Monday, March 21, 2011

Fun Monday - Dinner Party

Our hostesses for the month of March, the Georgia Girls at In Good Company ask, "If you could invite 5 other people for dinner and conversation, who would be on the guest list?  A famous person, a favorite author, someone who shares one of your hobbies or passions, etc.  Do you have a question for them?  (If you want to include the obvious people, that's okay, but maybe there are some other individuals who might enjoy a night out." 

My mother, Laura Gray, loved to throw dinner parties. Although during the week, we might eat tasty but  routine meals (cooked by my father). On party days, my mother became the chef extraordinaire creating feasts of gastronomic renown. She cooked for friends frequently. Additionally, she was a grand hostess and a capable conversationalist making her all of her guests feel at home and included in the conversation. One time she prepared a feast for thieves and murderers, who were giving a presentation to the youth at our church. 

Unfortunately, I did not inherit my mother's flair for throwing parties. Thus, my dinner party would need to be a catered event. Now, who would be on my guest list? In honor of Women's History Month, I will invite five women, Eleanor Roosevelt, Sojourner Truth, Gladys Alyward, Mary Ann Evans (George Elliot) , and Madame Curie. I will pose this question to my honored dinner guests. "How were you able to overcome the bias against women still achieve greatness?" (These women are representative of women, who achieved success in times or in areas of male supremacy . Of course, a number of others throughout history could speak at length about the topic.)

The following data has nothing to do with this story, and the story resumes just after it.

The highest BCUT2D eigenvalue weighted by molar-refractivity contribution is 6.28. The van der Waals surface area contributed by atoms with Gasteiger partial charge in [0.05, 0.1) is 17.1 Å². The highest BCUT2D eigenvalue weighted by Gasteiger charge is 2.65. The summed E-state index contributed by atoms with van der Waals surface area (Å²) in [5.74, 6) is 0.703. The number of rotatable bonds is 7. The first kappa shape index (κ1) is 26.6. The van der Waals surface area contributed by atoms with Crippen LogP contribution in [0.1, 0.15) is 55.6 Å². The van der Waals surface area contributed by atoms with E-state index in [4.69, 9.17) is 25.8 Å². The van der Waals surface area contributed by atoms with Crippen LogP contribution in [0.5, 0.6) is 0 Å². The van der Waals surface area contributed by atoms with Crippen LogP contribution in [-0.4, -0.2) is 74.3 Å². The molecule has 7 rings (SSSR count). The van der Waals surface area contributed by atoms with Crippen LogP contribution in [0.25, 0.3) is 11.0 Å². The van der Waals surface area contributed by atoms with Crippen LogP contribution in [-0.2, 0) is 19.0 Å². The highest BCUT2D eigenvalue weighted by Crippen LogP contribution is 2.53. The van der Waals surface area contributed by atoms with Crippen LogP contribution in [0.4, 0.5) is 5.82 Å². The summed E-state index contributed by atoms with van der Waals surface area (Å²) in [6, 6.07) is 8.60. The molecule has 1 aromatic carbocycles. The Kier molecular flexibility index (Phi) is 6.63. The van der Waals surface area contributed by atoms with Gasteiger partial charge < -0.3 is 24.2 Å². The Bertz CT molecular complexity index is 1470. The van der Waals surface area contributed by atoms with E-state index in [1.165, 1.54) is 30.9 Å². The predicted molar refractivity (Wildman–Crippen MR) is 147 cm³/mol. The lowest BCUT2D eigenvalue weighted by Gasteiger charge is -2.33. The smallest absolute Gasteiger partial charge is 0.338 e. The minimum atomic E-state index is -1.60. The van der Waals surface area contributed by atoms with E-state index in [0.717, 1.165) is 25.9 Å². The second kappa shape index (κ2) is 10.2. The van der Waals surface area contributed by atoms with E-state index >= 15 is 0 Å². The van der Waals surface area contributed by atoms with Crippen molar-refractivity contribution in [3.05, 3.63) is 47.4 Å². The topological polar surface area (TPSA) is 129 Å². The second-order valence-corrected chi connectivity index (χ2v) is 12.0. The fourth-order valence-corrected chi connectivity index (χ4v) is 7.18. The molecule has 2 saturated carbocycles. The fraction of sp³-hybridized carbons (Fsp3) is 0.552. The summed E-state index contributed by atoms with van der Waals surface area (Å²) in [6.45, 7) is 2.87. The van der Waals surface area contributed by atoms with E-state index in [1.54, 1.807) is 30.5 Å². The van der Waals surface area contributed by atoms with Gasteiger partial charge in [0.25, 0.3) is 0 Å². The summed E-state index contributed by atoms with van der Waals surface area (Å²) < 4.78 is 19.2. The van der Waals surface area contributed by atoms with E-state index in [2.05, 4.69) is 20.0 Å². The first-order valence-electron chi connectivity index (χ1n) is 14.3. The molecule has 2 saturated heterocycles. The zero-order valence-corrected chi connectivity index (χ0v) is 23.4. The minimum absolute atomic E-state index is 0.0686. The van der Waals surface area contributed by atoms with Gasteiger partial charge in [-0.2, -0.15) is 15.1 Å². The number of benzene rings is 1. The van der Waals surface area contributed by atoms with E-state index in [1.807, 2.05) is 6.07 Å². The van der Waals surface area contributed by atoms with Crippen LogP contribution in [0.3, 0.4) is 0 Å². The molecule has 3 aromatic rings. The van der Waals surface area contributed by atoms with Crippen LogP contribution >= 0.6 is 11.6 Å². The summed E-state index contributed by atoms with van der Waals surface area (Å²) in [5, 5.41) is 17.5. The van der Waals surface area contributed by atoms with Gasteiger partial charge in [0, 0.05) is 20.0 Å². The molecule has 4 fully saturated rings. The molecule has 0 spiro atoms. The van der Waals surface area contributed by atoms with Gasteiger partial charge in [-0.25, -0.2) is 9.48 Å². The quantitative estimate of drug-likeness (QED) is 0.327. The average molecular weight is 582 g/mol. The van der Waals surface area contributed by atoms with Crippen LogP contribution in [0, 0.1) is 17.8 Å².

Monday, March 7, 2011

Fun Monday - A Dilemma

During the month of March, the Georgia Girls at In Good Company are the lovely hostesses of Fun Monday. Today our task is "to list 5 things you are willing to spend your hard earned cash on and five things you would rather steal (hypothetically) than waste your money on." 

When I first read the assignment, I was not sure that I wanted to participate. What me steal? My overactive conscience does let me steal. When I was about 8 years old, my older sister and I were at the local movie theatre. She gave me a dime and sent me out for a pack of gum. Unfortunately, when at the counter, I dropped the dime. Afraid that my sister would yell at me for being careless, I stole one pack of Wrigley's Doublemint gum off the counter. Returning to my seat, I gave my sister the stolen goods. Gum at that time cost five cents, so of course, my sister wanted the change. I had no change to give her so she scolded me for losing the change. Anyway, my crime weighted heavy on my soul for weeks. As penance, I returned more than one nickel secretly to the theatre counter. Nonetheless, I was sure that the pack of gum was my one way ticket to HELL. On the other hand, I am really not so self-righteous to claim that I do no wrong. My 64 year old self came up with these two lists.

Items to spend hard earned cash.
  1. Necessities like food, shelter, transportation, clothes
  2. Charity
  3. Presents for family and friends 
  4. Entertainment
  5. Leisure

Things that I might have taken
  1. Good ideas
  2. Lilacs - When I was a senior in high school, a good friend and I cut some lilacs from a bush in an alley. We took the bouquet to her mom, who was in the hospital.
  3. Songs - Although I would never, ever dream of copying an album and selling it for personal gain or profit, I have purchased music and copied a song for another format for my own use. Technically even though you paid for the original, this is stealing.
  4. Words - Plagiarism is defined as "Whenever you use more than three words in a row that occurred exactly in the same order in your source material, put the words into quotation marks and use a parenthetical note or footnote or endnote to give credit to your source." (From , "Plagiarism: what it is and how to avoid it") The limitation of three words seems harsh to me.
  5. Time - If time is not used productively, it is gone, vanished and never can be returned. In my lifetime, I have wasted more than a few moments by worrying about what might have been or about what is yet to come. Those moments are gone forever as if they have been stolen.